From May 10
WORKING WITH BRAIN-INJURED CHILDREN
The British Institute for Brain Injured Children runs a range of courses at Knowle Hall, Bridgwater, Somerset, or at your school. They include: Early years speech and language development, May 10; Supporting pupils with autistic spectrum disorders, June 14; Anger management and conflict resolution, July 1; Language use and understanding for pupils with Asperger Syndrome, July 5.
Fees: pound;110 (includes lunch). Contact: Constance Davis on 01278 684060; www.bibic.org.uk
From May 25
WORKING WITH CHILDREN WITH CEREBRAL PALSY
The National Institute of Conductive Education is running: Including the child with cerebral palsy for teachers of ages 5 to 11, May 25; The practitioner's toolkit for teachers of ages 5 to 11, June 21; Including the young child with cerebral palsy (ages birth to 5), June 29.
Fee: pound;50 (includes lunch)
Contact: 0121 442 5550; www.conductive-education.org.uk
The National Association for Special Educational Needs is running two courses simultaneously at The Quadrangle Conference Centre, Kassam Stadium, Oxford. One will explore supporting the learning support assistant standards, the other new perspectives in emotional, behavioural and social difficulties.
Fee: pound;150, pound;120 members.
Contact: 01827 311500; www.nasen.org.uk
From June 14
RNIB SHORT COURSES
The Royal National Institute of the Blind is running these courses for professionals: Albinism, Cardiff, June 14; Nystagmus, Birmingham, June 22; Special needs and disability legislation, Liverpool, June 30; The role of physiotherapy, London, July 4.
Contact: 0121 665 4221; www.rnib.org.ukshortcourseschildrens
From June 2
SEN UPDATE TRAINING
Courses offered by Network 81 include: Legislation, Exclusion and Disability Discrimination Act. London, June 2; Manchester, June 19; Chelmsford, June 26; London, July 9. Contact: 0870 770 3262 or go to www.network81.org
June 30 to July 1
THE FUTURE OF EBD SCHOOLS
Lord Geoff Filkin, Department for Education and Skills, is to speak on the future of special schools at this conference organised in Cambridge by the National Association of Heads of Emotional and Behavioural Difficulties Schools.
Contact: John Lowe on 01458 223710 or firstname.lastname@example.org
TEACHERS AT THE TOWER
This event organised by Books Education at the Thistle Tower Hotel, London E1, features five one-day conferences. Topics include: promoting positive behaviour: the whole-school approach; cracking the challenging class; interventions for troubled and troublesome learners.
Fee: pound;95 plus VAT per day. Free entry to books exhibition
Contact: call or fax 01833 640373; email@example.com
SPECIAL SCREENINGS OF THE MAGIC ROUNDABOUT
The Metro Cinema in Derby regularly screens films free for deaf children and children with autism. Accompanying adults pay pound;2.95. Screenings at 10am and 12 noon.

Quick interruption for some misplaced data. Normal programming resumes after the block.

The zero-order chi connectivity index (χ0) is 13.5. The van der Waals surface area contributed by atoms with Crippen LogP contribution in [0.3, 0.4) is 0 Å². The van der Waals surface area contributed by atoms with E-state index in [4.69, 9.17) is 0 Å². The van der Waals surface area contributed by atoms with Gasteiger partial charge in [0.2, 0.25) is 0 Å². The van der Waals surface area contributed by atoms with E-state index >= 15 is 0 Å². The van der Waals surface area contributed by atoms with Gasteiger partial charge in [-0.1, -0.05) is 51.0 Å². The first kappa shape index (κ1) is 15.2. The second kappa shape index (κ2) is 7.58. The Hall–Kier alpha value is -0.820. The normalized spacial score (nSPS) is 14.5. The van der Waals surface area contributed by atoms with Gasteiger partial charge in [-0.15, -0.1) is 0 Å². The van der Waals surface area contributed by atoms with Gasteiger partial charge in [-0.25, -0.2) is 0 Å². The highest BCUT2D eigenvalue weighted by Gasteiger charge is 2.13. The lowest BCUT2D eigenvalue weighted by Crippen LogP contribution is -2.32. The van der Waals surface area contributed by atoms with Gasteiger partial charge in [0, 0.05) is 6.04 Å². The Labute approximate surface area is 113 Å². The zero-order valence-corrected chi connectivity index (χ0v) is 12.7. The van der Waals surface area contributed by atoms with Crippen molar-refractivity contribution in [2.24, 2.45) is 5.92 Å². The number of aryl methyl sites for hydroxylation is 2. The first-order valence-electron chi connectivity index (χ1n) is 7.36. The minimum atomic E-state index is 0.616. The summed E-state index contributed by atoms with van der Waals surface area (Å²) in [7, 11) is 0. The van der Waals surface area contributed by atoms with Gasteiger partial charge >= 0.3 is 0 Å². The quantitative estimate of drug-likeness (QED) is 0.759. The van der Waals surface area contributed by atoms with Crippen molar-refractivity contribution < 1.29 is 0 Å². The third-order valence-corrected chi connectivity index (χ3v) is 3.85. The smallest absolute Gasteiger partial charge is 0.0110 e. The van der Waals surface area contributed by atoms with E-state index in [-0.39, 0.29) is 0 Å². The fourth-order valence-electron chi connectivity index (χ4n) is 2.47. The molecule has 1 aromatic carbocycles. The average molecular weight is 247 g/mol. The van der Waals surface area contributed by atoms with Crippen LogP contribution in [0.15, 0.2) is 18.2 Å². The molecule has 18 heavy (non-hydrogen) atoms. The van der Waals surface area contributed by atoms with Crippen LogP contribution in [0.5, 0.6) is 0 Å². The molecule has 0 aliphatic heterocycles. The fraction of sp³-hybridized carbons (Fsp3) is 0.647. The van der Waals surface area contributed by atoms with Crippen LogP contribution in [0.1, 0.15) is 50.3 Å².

Until May 31
A touring photographic exhibition, charting the journey of disabled and deaf people has reached the Discovery Museum, Newcastle. After closing it can be hired by organisations for the disabled.
Contact: Shape, the charity representing disabled and deaf people and the arts, on 020 7619 6169, www.shapearts.org.uk; or the Discovery Museum at www.twmuseums.org.ukdiscovery
TOGS FOR DOGS DAY
Hearing Dogs for Deaf People invites school children to wear non-uniform on this day (or one more convenient) for a pound;1 donation. Accompanying school packs contain a drama workshop with script and stage directions on empathising with deaf people and a competition to design a Togs for Dogs logo.
Contact: 01844 348100; www.hearing-dogs.co.uk
ARTS BURSARY SCHEME
The charity Shape and creative network Arts and Business have launched a professional development programme for disabled and deaf artists designed to broaden access to Arts and Business's services. The bursary scheme will include one-to-one advice sessions and guidance on funding.
Contact: Tania Noble on 020 7940 6685 (voice) or Tania.Noble@aandb.org.uk
CBBC CLASS TELEVISION
Managing conflict: May 13, 10.20-10.30am, repeated 12.20-12.30pm; Coping with anger: May 13, 10.10-10.20am, repeated 12.10-12.20pm; Fool and the Gang: May 13, 12.50-1pm
These programmes are suitable for ages 9 to 11. The first follows pupils training to be peer mediators, the second offers strategies on managing anger, and the third explores being the odd one out.
A FISH OUT OF WATER
CBBC Class TV, May 9, 9.20-9.40am, repeated 11.20-11.40am; also BBC2, May 9, 11.10-11.30am; for ages 9 to 11.
This drama looks at 10-year-old Luke Hadley as he struggles with attention deficithyperactivity disorder. He wants to take part in a swimming event, but can he win the support of his teachers and classmates?
May 3, 10pm and 12 midnight
Silent Children, New Language
This documentary in the general zone looks at the special schools for the deaf created when the Sandinistas took over Nicaragua, where the children created their own sign language. As they have grown up their language has developed, overturning existing linguistic ideas.
May 2, 12.30pm and 1.30pm; also on Freeview, May 5, 5am
Special Schools: a Multi-sensory Approach
Issues explored include special needs into mainstream education.
May 5, 12pm and 1pm; also on Freeview, May 6, 5.30am
JUST FOR GOVERNORS
Two 15-minute programmes with the subtitle "Special needs and being chair".
May 9, 12pm and 1pm; also on Freeview, May 10, 5.30am
TEACHING WITH KELLINGTON
Joanne Kellington, a consultant for Education Bradford, helps a special needs teacher perfect her behaviour management skills.
May 2, 6.30am and 7.30am; also on Freeview, May 31, 5am
SPECIAL SCHOOLS: PE
Pupils at Marjorie McClure special school adapt the rules in PE as they learn to become team leaders and peer mentors.
June 1, 2pm; June 2, 2am
PRIMARY SPECIAL NEEDS: EMOTIONAL LITERACY
June 1, 3pm; June 2, 4am
Secondary Special Needs: Nurturing the New
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